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Comment: Wasn't this the main point of "Agile"? (Score 1) 134

by hey! (#49142597) Attached to: The Programmers Who Want To Get Rid of Software Estimates

Find a compromise between predicting too much of the future and just managing a project by the seat of your pants; get into a rhythm where you check how good your estimations and learn to get better at them.

Of course you can't develop every project this way; I've used Agile and it's worked for me. I've used waterfall and it's worked for me too. You have to try to be sensible; you can't completely wall of other people's need to know when you'll accomplish certain things, nor can you build a solid plan based on pure speculation. You have to have an intelligent responsible way of dealing with future uncertainty, a plan to cut it down to size.

I've even had the good fortune at one point of winning a $750,000 grant to build a system for which no firm requirements had been established. It was kind of an uphill-flowing waterfall: we knew how long it would take us and how much it would cost but we had no firm idea of what we were supposed to build. If that sounds like a recipe for disaster, it was; but my team was *successful* and built a product which was still be used and supported over a decade after the grant finished.

What's missing from many programming estimates is honesty. It's a matter of ethics; you can't take people's money and say maybe someday you'll deliver something useful to them. People don't have unlimited time and money to accomplish all the things that need to be done in the world. It's an honor being entrusted with people's aspirations, and a serious responsibility. It's hard, even nerve-wracking, but you've got to care enough about the impact of your planning on other people to make the effort to do the very best job you can.

And what I've found is that if you do make the effort you can do a surprisingly good job of estimating a project if it's in an area and with technologies you're reasonably familiar with. If you look closely your specific predictions will often be way off, but if you care enough to be brutally honest the pleasant surprises tend to balance out the unpleasant ones.

Comment: Re:Registration (Score 1) 181

Try to get a taxi at 6th and 44th in Manhattan at 5PM. Taxis are pretty damn expensive in NYC, and pretty much impossible to find when demand is high. Know what is available at 5PM? Uber cars.

If everyone could get a taxi at peak time, would they get home quicker? No, because you'd have gridlock. This is one of the things that city planners take into account when managing taxi licensing.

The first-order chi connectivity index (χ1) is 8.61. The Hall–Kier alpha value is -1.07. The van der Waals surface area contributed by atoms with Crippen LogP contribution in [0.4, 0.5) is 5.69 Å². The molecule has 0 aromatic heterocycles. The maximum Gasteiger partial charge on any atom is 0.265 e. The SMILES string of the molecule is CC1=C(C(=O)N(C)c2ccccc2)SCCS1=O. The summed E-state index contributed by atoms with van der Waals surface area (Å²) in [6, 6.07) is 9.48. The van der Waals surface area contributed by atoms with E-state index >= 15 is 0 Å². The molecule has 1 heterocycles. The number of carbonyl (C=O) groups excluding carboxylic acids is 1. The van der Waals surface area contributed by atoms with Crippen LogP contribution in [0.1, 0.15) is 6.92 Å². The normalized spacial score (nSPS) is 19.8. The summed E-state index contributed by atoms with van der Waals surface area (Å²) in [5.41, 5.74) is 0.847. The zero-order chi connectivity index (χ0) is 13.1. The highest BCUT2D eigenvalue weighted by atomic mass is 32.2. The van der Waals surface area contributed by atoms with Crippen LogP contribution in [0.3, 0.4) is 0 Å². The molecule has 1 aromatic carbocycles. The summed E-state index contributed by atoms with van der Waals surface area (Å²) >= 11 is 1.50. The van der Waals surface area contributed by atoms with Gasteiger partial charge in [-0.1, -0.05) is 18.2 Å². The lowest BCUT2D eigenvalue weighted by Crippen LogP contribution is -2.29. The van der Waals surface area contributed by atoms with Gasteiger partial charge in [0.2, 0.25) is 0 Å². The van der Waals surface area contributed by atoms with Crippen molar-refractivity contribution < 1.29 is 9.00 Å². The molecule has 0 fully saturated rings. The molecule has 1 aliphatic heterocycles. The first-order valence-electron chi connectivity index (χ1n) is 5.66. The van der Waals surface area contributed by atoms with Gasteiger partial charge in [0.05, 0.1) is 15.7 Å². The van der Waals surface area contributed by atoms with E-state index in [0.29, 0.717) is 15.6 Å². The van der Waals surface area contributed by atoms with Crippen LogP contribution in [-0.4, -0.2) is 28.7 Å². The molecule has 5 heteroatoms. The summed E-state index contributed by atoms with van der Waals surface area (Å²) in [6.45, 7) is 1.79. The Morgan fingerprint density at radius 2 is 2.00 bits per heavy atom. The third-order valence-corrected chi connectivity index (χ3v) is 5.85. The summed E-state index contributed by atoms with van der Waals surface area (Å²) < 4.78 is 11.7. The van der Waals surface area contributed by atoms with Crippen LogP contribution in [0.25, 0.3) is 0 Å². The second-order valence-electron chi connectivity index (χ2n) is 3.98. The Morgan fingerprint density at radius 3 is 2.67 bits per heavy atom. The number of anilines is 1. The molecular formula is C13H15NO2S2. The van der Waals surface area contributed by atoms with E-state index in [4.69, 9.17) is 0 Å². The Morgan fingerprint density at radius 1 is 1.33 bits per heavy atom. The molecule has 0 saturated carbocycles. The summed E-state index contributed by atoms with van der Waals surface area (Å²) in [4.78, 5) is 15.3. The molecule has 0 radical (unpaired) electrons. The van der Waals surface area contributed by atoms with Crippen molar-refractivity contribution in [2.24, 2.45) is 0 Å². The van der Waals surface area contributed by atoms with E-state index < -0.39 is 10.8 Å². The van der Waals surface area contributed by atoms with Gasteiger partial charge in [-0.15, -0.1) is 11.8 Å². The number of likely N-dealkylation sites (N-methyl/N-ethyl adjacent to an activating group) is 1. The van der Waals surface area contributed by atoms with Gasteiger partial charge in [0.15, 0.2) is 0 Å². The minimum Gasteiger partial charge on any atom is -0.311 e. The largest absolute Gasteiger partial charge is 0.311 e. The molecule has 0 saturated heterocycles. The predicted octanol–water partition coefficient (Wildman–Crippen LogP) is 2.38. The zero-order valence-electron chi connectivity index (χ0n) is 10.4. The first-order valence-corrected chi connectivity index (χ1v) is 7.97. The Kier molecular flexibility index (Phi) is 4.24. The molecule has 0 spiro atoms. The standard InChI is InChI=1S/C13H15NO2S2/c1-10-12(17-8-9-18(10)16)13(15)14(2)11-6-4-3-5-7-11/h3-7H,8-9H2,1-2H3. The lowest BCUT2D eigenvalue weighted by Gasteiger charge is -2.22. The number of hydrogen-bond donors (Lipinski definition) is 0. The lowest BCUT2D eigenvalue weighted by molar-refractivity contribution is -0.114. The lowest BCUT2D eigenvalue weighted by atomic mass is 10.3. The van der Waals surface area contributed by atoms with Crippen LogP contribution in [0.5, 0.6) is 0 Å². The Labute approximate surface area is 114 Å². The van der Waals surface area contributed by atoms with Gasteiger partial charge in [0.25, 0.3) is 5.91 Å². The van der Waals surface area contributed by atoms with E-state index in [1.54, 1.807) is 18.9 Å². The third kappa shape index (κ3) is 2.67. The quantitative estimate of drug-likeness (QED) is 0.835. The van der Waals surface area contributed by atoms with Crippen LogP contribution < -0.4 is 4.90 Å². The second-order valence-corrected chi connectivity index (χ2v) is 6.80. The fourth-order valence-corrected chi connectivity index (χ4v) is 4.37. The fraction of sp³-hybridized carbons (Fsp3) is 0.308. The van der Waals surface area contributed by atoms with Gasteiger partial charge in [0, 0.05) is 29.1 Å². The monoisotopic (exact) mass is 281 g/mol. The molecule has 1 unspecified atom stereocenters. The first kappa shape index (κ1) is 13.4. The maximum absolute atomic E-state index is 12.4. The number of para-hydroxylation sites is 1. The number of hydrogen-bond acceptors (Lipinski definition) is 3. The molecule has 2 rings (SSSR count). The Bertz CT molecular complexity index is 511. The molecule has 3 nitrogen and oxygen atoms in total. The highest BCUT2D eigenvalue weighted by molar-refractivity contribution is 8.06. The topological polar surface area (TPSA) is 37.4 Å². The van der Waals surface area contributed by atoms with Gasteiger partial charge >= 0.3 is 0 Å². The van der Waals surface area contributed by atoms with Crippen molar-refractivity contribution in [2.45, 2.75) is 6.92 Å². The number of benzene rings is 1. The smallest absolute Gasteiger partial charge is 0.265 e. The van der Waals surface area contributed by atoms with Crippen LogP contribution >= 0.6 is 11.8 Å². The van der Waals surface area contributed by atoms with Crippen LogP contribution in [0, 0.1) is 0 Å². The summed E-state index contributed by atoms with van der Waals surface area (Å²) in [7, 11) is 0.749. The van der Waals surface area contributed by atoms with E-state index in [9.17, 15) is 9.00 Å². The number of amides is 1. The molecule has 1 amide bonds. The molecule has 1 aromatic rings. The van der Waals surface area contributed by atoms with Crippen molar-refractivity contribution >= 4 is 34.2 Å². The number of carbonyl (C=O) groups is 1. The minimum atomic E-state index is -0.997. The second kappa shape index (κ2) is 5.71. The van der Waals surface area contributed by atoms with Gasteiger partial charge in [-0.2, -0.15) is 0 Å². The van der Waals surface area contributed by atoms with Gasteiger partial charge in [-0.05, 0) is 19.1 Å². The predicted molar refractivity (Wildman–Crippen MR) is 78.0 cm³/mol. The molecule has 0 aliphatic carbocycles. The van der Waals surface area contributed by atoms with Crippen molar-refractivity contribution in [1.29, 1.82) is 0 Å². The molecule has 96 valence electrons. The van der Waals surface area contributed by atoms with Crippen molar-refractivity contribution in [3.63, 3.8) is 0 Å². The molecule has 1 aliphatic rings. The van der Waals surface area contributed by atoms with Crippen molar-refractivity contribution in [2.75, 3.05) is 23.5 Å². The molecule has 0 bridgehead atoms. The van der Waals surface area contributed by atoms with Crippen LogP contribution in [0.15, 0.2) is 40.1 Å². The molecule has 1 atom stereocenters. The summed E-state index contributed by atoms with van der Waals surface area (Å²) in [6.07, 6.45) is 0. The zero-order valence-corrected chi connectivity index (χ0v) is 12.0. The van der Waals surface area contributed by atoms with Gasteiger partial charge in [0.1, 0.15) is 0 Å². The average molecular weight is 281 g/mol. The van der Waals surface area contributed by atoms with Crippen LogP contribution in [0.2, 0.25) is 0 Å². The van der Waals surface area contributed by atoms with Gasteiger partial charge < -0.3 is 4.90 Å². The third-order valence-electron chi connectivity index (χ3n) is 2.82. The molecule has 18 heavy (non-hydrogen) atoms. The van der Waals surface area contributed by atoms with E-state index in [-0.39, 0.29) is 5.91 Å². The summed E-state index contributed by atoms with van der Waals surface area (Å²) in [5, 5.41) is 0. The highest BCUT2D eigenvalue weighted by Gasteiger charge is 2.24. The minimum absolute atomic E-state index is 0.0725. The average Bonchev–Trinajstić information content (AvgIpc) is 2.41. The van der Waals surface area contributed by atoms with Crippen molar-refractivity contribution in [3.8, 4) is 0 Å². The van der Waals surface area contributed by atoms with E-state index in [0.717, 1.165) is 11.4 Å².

Public transport is an efficient solution at peak time. It may not seem like it -- what with waiting times, multiple stops, the need to walk a bit and connect -- but mass transit is the only way to keep that many people moving. 25 years ago New York was famous worldwide for its traffic jams -- you don't want that again.

Taxis are useful at times of lower demand, when public transport becomes inefficient.

Unlimited cars leads to a tragedy-of-the-commons scenario. I'd tell you to stop being so selfish, but even enlightened self-interested says you should just get a damn bus.

Comment: Re:Without estimates you can't budget... (Score 3, Funny) 140

by JWSmythe (#49142377) Attached to: The Programmers Who Want To Get Rid of Software Estimates

Lets see... What would they say? This is the one-sided conversation, since it doesn't matter what you say anyways.

"Ok, we can accept that estimate."

"Ya, ya, ya, whatever."

"We'll have that information to you by the start of the project."

"The information isn't ready yet, we'll have that by the time you need it."

"I thought we had that to you already. We'll have to check with the information source."

"The PMs have some changes."

"Here's the information, but there are some small changes."

"No, those are small changes, they won't impact the timeline."

"No, you can't have more time, we already made commitments."

"The PMs have some changes."

"What do you mean you won't have it in on schedule? You agreed with the initial estimate."

"You're going to stay here until it's done, I don't care how long it takes."

"I don't care that you've been in the office 30 hours straight, this is your fault."

"We're hiring an off-shore company to help you with the project. Get them up to speed."

"The PMs have some changes."

"Since we have the off-shore team, we need to cut your department back."

"I read an article saying Java is the future. Redo it in Java."

"What do you mean we're waiting on the off-shore company?"

"We fired the off-shore company. You're good, you can get it done in time."

"Ok, hire more people into your department, but we're only offering half the salary, and no more bodies."

"Why is this project so far behind? Don't you know what you're doing?"

"The PMs have these changes."

"Why aren't you done? We're weeks from the deadline!"

"You didn't meet the deadline. Don't you know deadlines are firm. We have commitments."